OLPCorps UArizona and UCDavis Namibia
Our not quite finished proposal:
Our OLPCorps team will deliver 100 XO laptops to a rural school in the Otjozondjupa region of Namibia. The proposed school is close to Windhoek and the offices of the National Institute for Educational Development, which is one of the NGOs the team is working with. Our team is composed of two college seniors who attend the University of Arizona and University of California at Davis. Both students traveled in Namibia in the fall of 2008. Chelsea Schmidt, an anthropology major, holds multiple computer certifications and is eager to bring such a powerful, educational tool to the rural children of Namibia. Jeffrey Hilbert, a sociology major, has worked extensively with children of all ages and is eager to set up a fun, yet educational opportunity for the children. What resonated with both Jeffrey and Chelsea during their visits to Namibia was the hope, pride, and motivation of the Namibian people despite the visible poverty and inequality.
Having obtained its independence from South Africa less than two decades ago, Namibia is well on its way to becoming a leader and model country in Africa. Currently the Republic of Namibia spends over 20% of its national budget on the public education system. This places Namibia as one of the top three countries in the world with the highest percentage of GDP devoted to education (Cite).
Though, the school begins its final quarter on May 26th, the team will begin planning with the teachers before this date so the students are better prepared for the team’s arrival. Starting June 22nd, the laptops will be used at an after school program. Children in the 5th to 7th grades (ages 9-13) will be encouraged to attend the program and learn about the laptops. Using the model of last summer’s XO deployment in South Africa (Cite), the children will earn their laptops after a two week “training period.” Once this period is over, all the children in the upper three grade levels will be able to keep their laptops and take them home. We will also work with the teachers to help them incorporate the laptops into their curriculum.
The team has chosen to provide laptops to only the older children for a few reasons. First, although Namibia’s official language is English, in the lower grade levels, classes are often taught in both English and the local tribal language. Second, by providing the older children with the laptops, the team will help create a mentoring program. The older children will team with younger students on computer oriented projects.
Local support for the project at this preliminary period is very positive. We are in contact with two local educational organizations, CECS Namibia and SchoolNet. Both organizations are NGOs focusing on technology, education, and equality in Namibian schools. Through these two organizations, we obtained approval from the Ministry of Education. CECS helped us select a school near their offices and close to Windhoek. Both team members also have acquaintances in Namibia who are located in both educational and IT sectors. All this local support will help the team while they are delivering the laptops and help them set up a sustainable system for continued integration of the laptops in the school. Plans for funding the project after August are being made. Also, the team will set up a system to allow the children to develop their own funding project. In the budget, $200 has been set aside for the children to “microfinance” their own development project, such as a school garden.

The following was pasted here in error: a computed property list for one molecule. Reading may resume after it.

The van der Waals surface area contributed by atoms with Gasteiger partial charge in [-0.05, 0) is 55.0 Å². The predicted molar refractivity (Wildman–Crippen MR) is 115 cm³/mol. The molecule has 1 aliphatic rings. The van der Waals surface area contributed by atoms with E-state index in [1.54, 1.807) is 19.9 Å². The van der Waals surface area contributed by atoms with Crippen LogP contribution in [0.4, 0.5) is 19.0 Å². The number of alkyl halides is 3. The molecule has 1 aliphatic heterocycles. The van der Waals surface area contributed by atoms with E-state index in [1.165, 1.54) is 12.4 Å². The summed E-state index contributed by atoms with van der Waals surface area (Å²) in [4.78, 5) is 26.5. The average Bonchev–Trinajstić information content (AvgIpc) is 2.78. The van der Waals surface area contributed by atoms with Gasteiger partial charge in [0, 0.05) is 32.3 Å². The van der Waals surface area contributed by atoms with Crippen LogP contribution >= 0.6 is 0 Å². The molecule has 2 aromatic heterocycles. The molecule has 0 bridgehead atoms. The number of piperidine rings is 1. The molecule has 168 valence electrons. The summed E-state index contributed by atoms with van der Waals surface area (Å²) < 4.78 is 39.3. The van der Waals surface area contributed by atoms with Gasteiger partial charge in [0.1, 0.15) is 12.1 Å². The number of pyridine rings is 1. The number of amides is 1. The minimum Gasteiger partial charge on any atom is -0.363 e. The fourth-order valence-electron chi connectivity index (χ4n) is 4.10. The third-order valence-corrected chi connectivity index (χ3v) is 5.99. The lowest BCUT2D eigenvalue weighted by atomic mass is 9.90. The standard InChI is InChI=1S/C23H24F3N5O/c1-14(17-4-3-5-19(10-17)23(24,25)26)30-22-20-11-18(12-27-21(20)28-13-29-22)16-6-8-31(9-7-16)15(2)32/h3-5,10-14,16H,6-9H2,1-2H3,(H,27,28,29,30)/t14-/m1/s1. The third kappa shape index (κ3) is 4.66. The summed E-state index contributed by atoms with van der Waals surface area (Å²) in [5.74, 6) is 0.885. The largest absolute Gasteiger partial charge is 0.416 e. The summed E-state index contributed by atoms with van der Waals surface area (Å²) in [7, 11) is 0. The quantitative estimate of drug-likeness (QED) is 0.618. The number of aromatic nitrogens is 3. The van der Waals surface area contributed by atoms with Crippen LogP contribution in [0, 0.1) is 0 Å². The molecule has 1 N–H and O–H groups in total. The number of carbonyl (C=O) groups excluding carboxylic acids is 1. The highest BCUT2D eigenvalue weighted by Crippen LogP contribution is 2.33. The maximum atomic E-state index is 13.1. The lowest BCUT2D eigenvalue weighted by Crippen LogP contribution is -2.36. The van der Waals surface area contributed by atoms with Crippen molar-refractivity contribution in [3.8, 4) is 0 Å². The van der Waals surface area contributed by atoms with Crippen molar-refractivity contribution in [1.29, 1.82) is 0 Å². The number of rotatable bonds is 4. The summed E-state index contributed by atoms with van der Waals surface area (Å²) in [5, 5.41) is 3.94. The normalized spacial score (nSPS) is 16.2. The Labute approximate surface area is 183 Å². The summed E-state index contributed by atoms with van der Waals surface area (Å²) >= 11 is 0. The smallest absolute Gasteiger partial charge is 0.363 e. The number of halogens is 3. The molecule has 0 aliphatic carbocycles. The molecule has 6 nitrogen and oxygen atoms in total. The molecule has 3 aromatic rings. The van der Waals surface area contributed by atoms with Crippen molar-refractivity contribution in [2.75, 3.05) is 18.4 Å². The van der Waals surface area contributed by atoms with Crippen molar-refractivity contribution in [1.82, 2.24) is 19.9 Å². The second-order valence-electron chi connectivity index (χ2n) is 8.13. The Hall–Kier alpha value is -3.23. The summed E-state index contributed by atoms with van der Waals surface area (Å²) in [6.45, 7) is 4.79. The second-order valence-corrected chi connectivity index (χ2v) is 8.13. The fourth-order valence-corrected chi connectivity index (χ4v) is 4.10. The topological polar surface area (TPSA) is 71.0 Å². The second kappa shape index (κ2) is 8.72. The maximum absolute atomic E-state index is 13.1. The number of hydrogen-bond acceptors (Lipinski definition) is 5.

The team is very adamant about OLPC’s five principles. The XOs work best under these circumstances and the team plans to develop the principles to bring the most benefit to the community. Children are often viewed as either having potential future value or as a work force. A different view of children is that of a valued member of the community who can contribute ideas not only in the future, but in the moment. The children in this project will become active members of their community and work to improve their town through education, knowledge, and action. The OLPCorps Learning Guide quotes the famous African proverb about teaching a man to fish. The team plans to take this concept a little future. As Bill Drayton said, “Social entrepreneurs are not content just to give a fish, or teach how to fish. They will not rest until they have revolutionized the fishing industry.” Namibia has the opportunity and the drive to revolutionize the educational system of Africa and the XO is a tool that could greatly help them in this mission.